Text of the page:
Hizen no kuni ju omi daijo Fujiwara Tadahiro

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This is a nidai (2nd generation) Tadahiro signed Hizen no kuni ju omi daijo fujiwara tadahiro (Nidai – 2nd Generation) with 3 body cutting test and fine horimono. Nidai Tadahiro was born in Saga, Hizen 1614. His given name was Hashimoto Heishiro. A renowned swordsmith second generation (Nidai) Tadahiro began working with his father, Shodai (first generation) Tadayoshi at the young age of ten. Working by the side of his father and other great smiths such as Shodai Masahiro and Yoshinobu, Tadahiro took over leadership of the school at the age of nineteen when his father died in 1632. He then changed his name from Hashimoto Heishiro to Hashimoto Shinsaemon. It is said that his new name appears on a family document pledging to the Shogunate that the Hashimoto family would not sell swords for export to foreign countries. As head of the Tadayoshi School, second generation Tadahiro always signed his name Tadahiro and never Tadayoshi. In July of 1641, after only nine years after taking over the Tadayoshi School, he was given the honorific title of “Omi Daijo”. He was only 28. Nidai Tadahiro died at the age of 81 in the sixth year of Genroku or 1693. His works span an incredible 60 years. The high quality of his work makes him one of the most prized artisans, legendary among Hizen smiths. The NBTHK stated on Hozon origami that the Horimono was done later, this is common. The Horimono is very finely done but not by Tadahiro himself.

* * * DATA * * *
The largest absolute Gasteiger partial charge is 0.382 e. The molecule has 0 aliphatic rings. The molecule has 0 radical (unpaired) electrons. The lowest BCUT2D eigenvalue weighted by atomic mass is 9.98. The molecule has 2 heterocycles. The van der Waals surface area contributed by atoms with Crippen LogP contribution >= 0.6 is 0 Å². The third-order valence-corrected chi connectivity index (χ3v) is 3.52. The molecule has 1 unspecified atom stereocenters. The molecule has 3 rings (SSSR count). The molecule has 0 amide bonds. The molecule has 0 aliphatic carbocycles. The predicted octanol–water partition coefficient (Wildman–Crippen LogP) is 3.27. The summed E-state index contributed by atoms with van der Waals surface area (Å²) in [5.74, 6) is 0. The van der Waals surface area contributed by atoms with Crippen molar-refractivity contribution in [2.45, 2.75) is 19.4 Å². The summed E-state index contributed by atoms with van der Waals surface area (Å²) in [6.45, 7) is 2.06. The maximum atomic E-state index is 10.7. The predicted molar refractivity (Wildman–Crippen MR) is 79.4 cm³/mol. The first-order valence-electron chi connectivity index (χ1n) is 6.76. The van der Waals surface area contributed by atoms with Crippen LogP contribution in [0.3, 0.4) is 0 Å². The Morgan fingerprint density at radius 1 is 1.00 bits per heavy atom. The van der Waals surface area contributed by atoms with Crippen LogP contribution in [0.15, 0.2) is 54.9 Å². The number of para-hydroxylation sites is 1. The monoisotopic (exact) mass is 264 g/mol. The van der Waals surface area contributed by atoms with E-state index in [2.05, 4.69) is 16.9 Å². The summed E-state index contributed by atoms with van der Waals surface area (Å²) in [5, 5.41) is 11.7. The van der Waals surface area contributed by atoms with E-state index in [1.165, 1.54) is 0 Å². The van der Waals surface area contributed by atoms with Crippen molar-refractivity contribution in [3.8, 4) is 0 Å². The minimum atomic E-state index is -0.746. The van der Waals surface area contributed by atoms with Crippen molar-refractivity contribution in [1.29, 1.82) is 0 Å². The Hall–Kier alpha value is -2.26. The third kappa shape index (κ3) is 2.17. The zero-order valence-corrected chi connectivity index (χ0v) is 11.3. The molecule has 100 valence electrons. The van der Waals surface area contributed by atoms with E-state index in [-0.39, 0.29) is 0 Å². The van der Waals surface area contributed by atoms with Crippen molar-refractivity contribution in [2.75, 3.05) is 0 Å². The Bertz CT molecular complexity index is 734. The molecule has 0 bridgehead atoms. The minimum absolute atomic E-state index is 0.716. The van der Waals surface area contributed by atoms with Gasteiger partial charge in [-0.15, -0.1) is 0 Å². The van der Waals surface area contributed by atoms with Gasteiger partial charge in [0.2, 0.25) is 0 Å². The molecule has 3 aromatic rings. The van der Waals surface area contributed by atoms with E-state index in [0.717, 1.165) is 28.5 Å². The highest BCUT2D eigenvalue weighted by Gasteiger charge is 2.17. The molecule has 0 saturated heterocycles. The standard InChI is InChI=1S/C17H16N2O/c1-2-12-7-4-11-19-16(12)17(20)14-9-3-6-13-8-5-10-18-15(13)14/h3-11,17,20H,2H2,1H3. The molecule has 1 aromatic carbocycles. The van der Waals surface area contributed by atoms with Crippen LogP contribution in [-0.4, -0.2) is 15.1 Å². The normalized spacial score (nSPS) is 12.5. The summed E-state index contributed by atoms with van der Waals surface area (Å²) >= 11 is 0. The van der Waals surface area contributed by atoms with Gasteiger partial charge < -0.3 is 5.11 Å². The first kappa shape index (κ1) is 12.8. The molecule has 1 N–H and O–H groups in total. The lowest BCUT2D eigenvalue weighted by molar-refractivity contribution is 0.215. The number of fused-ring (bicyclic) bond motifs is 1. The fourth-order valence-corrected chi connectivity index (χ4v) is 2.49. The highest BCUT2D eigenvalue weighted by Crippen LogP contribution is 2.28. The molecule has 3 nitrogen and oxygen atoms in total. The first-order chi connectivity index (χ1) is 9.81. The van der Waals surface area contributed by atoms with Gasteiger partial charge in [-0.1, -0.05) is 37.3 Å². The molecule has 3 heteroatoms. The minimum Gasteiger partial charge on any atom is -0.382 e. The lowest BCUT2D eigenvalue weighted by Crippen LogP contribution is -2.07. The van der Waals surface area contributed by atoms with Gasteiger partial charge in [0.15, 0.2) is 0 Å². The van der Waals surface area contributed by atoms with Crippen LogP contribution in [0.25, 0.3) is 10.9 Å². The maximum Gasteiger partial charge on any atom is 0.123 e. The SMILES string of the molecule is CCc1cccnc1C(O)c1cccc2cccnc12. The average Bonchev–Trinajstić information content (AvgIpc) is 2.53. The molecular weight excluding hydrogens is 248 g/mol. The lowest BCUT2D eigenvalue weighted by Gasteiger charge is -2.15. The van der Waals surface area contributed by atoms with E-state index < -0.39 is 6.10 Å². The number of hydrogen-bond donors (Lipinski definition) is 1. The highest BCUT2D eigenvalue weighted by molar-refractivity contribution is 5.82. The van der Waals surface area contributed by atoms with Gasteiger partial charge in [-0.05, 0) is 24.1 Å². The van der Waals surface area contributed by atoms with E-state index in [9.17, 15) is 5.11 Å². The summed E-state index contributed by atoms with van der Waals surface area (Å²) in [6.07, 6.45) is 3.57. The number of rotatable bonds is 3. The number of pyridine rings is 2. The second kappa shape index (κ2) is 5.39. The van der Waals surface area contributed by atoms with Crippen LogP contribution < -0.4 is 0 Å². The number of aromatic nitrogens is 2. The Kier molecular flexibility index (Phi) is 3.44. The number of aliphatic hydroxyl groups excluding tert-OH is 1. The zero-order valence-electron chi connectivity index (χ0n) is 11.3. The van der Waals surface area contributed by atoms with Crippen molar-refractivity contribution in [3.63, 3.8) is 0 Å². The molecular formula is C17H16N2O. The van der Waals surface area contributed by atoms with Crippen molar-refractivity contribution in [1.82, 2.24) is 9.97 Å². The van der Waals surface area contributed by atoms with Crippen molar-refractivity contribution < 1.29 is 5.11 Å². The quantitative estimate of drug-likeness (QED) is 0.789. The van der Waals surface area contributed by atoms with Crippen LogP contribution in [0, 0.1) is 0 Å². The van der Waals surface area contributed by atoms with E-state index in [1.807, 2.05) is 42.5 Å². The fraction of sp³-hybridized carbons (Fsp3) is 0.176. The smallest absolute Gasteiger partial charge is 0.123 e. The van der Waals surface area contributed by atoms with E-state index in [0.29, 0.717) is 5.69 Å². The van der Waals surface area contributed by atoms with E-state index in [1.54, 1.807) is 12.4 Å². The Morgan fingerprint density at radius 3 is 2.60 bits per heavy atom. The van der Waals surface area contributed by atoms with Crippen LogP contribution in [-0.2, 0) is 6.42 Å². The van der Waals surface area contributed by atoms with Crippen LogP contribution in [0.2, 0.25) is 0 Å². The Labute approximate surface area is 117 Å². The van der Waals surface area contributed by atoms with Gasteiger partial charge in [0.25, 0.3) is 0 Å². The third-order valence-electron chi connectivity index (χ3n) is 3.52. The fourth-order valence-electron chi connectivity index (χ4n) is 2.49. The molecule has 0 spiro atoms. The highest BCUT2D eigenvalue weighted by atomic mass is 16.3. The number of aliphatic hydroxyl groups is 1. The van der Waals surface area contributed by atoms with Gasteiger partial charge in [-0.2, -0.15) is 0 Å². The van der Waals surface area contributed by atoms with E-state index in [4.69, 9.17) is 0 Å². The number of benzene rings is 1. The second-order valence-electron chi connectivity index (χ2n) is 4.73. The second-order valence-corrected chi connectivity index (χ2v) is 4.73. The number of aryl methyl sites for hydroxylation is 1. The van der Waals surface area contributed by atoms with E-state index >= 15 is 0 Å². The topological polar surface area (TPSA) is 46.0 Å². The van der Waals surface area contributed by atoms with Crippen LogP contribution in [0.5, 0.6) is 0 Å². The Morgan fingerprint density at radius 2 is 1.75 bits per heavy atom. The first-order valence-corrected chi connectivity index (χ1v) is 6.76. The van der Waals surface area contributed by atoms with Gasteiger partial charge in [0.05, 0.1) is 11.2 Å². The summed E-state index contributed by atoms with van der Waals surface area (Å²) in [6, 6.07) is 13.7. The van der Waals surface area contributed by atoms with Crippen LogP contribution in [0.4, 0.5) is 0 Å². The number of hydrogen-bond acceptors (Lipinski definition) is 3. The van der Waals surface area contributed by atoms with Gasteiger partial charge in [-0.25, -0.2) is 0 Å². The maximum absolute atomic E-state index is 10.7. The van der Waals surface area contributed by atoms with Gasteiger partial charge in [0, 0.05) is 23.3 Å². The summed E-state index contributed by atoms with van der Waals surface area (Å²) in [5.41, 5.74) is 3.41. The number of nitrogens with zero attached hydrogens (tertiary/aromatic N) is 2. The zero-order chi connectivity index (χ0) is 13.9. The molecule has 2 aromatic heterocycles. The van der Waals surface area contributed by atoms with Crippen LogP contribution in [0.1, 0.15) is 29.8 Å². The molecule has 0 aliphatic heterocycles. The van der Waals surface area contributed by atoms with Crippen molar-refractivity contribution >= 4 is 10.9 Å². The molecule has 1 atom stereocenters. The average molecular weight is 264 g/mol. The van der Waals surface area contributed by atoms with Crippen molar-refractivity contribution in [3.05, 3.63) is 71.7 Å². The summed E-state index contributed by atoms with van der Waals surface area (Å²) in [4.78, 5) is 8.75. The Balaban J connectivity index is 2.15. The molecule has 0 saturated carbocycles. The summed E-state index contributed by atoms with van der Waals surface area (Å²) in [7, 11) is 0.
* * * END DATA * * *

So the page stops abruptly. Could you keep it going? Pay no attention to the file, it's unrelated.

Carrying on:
Kinzogan (gold inlay) translation:

Cut test by- Yamano Nagahisa

Dated- 1662, November 16th

Mitsu dou saidan- 3 body cut test

Tang translation:

Hizen no kuni ju omi daijo fujiwara tadahiro (Nidai – 2nd Generation)


Nagasa (cutting edge length) 75.2 cm, Motohaba (width) 3.3 cm,  Sori (Curvature) 1 cm

This is the most common region cut for multiple body cutting tests.

This shows example how two bodies were stacked before the cutting test

And the above image depicts the result

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